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D.I.Y Art

Artists hope to reach an audience, but now they are doing that literally. Interactive art pulls spectators right into the work to become participants. In Felix Gonzalez-Torres’ “Untitled,” the viewer is invited to take pieces of wrapped candies that are arranged on the ground. For the artist, the piece is symbolic of his friends that passed away due to AIDS.

Interactive art requires the involvement of the viewer to realize the work’s purpose. This trend in art emerged in the mid-twentieth century with artists like Marcel Duchamp and Andy Warhol, who questioned established ideas of what art is. More recently, artists have incorporated technology into interactive art. Today, all images and visual art can be easily accessed online. Participatory art contradicts that traditional experience; it forces the viewer to engage in the art rather than having a purely visual encounter. Previously artworks had one specific interpretation. But interactive art is left open ended so the participants leave with their personal experience of the piece. You can engage in local interactive art at the Artechouse and the Hirschhorn. Plus check out these additional art works that you can step into.


Felix Gonzalez-Torres “Untitled” (Placebo) 1991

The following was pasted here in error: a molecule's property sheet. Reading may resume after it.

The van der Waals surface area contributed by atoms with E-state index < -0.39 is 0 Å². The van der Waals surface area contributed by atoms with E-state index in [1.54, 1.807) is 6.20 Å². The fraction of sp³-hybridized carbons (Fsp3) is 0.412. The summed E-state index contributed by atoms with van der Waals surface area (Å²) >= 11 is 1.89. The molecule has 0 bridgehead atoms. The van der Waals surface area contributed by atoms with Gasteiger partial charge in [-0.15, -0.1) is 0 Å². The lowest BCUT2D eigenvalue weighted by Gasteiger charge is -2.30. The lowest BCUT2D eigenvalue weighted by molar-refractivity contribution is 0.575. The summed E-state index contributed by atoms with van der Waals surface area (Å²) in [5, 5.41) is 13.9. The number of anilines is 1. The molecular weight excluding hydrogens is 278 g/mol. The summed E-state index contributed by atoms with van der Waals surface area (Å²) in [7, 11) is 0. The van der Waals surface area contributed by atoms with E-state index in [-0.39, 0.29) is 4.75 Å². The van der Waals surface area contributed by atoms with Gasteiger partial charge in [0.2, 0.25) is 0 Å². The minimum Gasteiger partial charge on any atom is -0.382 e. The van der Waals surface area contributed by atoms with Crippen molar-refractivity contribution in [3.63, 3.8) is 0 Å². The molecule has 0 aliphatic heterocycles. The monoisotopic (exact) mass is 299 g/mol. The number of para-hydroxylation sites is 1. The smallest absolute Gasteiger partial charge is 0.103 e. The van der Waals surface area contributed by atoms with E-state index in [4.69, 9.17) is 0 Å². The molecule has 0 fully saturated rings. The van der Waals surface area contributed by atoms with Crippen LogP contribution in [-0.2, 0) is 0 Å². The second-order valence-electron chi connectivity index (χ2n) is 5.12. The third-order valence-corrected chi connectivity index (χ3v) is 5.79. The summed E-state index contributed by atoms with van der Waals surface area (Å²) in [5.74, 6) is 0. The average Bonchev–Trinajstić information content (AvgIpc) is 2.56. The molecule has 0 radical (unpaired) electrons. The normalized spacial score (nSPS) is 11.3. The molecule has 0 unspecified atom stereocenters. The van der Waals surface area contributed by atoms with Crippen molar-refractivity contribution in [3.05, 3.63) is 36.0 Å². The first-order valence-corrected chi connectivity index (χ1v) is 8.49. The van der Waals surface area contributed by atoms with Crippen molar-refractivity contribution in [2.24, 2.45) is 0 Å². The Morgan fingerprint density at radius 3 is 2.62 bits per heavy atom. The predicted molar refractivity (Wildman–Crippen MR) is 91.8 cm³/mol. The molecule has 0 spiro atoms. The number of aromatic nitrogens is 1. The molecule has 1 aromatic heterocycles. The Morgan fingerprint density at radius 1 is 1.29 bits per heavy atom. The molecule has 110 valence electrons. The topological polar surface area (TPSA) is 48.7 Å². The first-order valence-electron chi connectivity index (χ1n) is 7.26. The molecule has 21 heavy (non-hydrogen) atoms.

Felix Gonzalez-Torres “Untitled” (Placebo) 1991


  1. Diana Contreras wrote:

    Interactive art is so interesting because it attracts people who aren’t normally interested in the arts. I visited Artechouse and it was really cool! The funny thing is that my cousin (who hates art and has no artistic bone in her body) is the one who told me about it! The other thing I love about interactive art is that children can get involved as well. Children LOVE touching things, that’s how they learn. Having an exhibit where they’re allowed to touch the art is a great way to get exposure at an early age. I think its a wonderful thing for art as a whole.

    Thursday, September 21, 2017 at 6:40 am | Permalink
  2. Lauren Lapid wrote:

    It’s amazing to see how increased volume of one simple thing can transform a viewer’s experience! Looking at Gonzalez-Torres’ work from afar, it almost looks like a metallic rug or carpet of sorts. And then getting ip close and seeing that it’s a conglomeration of candy wrappers—wow. It definitely does require the viewer to interact with the work. Great read!

    Thursday, September 21, 2017 at 8:38 am | Permalink
  3. Maryam Nozary wrote:

    I love interactive art and the impact it has on the work and the person. The real art is the interaction with the person and the object, each person will pursue it differently. I previously went to any interactive art gallery that wanted us to throw pottery against the wall inside a square. The work “untitled” is interesting because it’s that artist expression/way of dealing with death he is sharing with the world.

    Thursday, September 21, 2017 at 11:21 am | Permalink
  4. Hoangnhat Nguyen wrote:

    Hi Jei. Thank you for your post. Your blog post is relatable to mine. My post was about virtual reality art, and it is another form of interactive art. I believe interactive art is fascinating because it allows users to engage more of the artist’s work. It also grabs the viewers attention to understand why the artists created their artwork for. Thank you again for your post.

    Wednesday, September 27, 2017 at 3:30 pm | Permalink